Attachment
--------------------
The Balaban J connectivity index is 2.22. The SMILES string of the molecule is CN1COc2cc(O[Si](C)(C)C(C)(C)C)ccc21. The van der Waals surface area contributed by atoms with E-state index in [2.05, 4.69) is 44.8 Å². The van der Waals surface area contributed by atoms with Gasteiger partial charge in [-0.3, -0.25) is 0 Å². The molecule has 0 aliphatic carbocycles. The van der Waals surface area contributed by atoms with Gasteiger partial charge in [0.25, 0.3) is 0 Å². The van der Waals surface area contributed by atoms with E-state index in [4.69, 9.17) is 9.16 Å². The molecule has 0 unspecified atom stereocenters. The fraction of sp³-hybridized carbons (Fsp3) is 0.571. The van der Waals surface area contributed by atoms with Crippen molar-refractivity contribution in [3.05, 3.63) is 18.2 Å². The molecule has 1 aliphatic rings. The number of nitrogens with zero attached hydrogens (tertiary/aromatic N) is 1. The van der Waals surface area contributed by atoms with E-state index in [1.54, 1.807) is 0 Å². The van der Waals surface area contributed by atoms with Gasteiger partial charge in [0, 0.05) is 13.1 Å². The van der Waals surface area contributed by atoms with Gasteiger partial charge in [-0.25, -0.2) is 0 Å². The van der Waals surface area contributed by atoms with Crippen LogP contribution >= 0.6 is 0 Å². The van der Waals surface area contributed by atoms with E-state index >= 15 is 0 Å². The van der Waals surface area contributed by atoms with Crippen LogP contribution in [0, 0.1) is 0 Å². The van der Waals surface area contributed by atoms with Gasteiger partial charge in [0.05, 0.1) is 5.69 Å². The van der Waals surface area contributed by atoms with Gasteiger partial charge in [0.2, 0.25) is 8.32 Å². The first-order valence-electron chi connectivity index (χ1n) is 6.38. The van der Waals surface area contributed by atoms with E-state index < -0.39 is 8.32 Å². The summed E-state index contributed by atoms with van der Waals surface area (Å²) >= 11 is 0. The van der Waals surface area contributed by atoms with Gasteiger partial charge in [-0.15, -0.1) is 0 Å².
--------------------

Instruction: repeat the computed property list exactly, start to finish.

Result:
The Balaban J connectivity index is 2.22. The SMILES string of the molecule is CN1COc2cc(O[Si](C)(C)C(C)(C)C)ccc21. The van der Waals surface area contributed by atoms with E-state index in [2.05, 4.69) is 44.8 Å². The van der Waals surface area contributed by atoms with Gasteiger partial charge in [-0.3, -0.25) is 0 Å². The molecule has 0 aliphatic carbocycles. The van der Waals surface area contributed by atoms with Gasteiger partial charge in [0.25, 0.3) is 0 Å². The van der Waals surface area contributed by atoms with E-state index in [4.69, 9.17) is 9.16 Å². The molecule has 0 unspecified atom stereocenters. The fraction of sp³-hybridized carbons (Fsp3) is 0.571. The van der Waals surface area contributed by atoms with Crippen molar-refractivity contribution in [3.05, 3.63) is 18.2 Å². The molecule has 1 aliphatic rings. The number of nitrogens with zero attached hydrogens (tertiary/aromatic N) is 1. The van der Waals surface area contributed by atoms with E-state index in [1.54, 1.807) is 0 Å². The van der Waals surface area contributed by atoms with Gasteiger partial charge in [0, 0.05) is 13.1 Å². The van der Waals surface area contributed by atoms with Gasteiger partial charge in [-0.25, -0.2) is 0 Å². The van der Waals surface area contributed by atoms with Crippen LogP contribution >= 0.6 is 0 Å². The van der Waals surface area contributed by atoms with E-state index >= 15 is 0 Å². The van der Waals surface area contributed by atoms with Crippen LogP contribution in [0, 0.1) is 0 Å². The van der Waals surface area contributed by atoms with Gasteiger partial charge in [0.05, 0.1) is 5.69 Å². The van der Waals surface area contributed by atoms with Gasteiger partial charge in [0.2, 0.25) is 8.32 Å². The first-order valence-electron chi connectivity index (χ1n) is 6.38. The van der Waals surface area contributed by atoms with E-state index < -0.39 is 8.32 Å². The summed E-state index contributed by atoms with van der Waals surface area (Å²) >= 11 is 0. The van der Waals surface area contributed by atoms with Gasteiger partial charge in [-0.15, -0.1) is 0 Å².